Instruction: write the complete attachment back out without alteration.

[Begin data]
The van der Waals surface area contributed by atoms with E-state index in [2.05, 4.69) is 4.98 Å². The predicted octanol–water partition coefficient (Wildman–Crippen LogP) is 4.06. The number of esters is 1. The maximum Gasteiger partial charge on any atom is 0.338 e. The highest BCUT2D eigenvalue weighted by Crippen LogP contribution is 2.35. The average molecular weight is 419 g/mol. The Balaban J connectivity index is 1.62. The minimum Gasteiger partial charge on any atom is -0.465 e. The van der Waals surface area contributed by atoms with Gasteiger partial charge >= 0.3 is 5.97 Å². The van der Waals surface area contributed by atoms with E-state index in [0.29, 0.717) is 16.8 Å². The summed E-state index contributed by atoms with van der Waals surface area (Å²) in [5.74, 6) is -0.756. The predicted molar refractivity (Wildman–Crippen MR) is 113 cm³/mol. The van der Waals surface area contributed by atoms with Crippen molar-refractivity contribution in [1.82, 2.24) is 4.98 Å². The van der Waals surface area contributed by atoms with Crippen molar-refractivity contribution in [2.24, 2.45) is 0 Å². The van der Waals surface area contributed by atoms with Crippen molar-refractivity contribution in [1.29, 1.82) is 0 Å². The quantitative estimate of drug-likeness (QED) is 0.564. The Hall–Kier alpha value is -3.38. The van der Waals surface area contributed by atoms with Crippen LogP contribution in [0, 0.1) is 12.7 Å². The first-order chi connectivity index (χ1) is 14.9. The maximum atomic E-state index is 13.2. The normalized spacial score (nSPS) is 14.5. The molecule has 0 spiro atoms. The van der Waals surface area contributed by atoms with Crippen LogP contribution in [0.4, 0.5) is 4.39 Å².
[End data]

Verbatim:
The van der Waals surface area contributed by atoms with E-state index in [2.05, 4.69) is 4.98 Å². The predicted octanol–water partition coefficient (Wildman–Crippen LogP) is 4.06. The number of esters is 1. The maximum Gasteiger partial charge on any atom is 0.338 e. The highest BCUT2D eigenvalue weighted by Crippen LogP contribution is 2.35. The average molecular weight is 419 g/mol. The Balaban J connectivity index is 1.62. The minimum Gasteiger partial charge on any atom is -0.465 e. The van der Waals surface area contributed by atoms with Gasteiger partial charge >= 0.3 is 5.97 Å². The van der Waals surface area contributed by atoms with E-state index in [0.29, 0.717) is 16.8 Å². The summed E-state index contributed by atoms with van der Waals surface area (Å²) in [5.74, 6) is -0.756. The predicted molar refractivity (Wildman–Crippen MR) is 113 cm³/mol. The van der Waals surface area contributed by atoms with Crippen molar-refractivity contribution in [1.82, 2.24) is 4.98 Å². The van der Waals surface area contributed by atoms with Crippen molar-refractivity contribution in [2.24, 2.45) is 0 Å². The van der Waals surface area contributed by atoms with Crippen molar-refractivity contribution in [1.29, 1.82) is 0 Å². The quantitative estimate of drug-likeness (QED) is 0.564. The Hall–Kier alpha value is -3.38. The van der Waals surface area contributed by atoms with Crippen LogP contribution in [0, 0.1) is 12.7 Å². The first-order chi connectivity index (χ1) is 14.9. The maximum atomic E-state index is 13.2. The normalized spacial score (nSPS) is 14.5. The molecule has 0 spiro atoms. The van der Waals surface area contributed by atoms with Crippen LogP contribution in [0.4, 0.5) is 4.39 Å².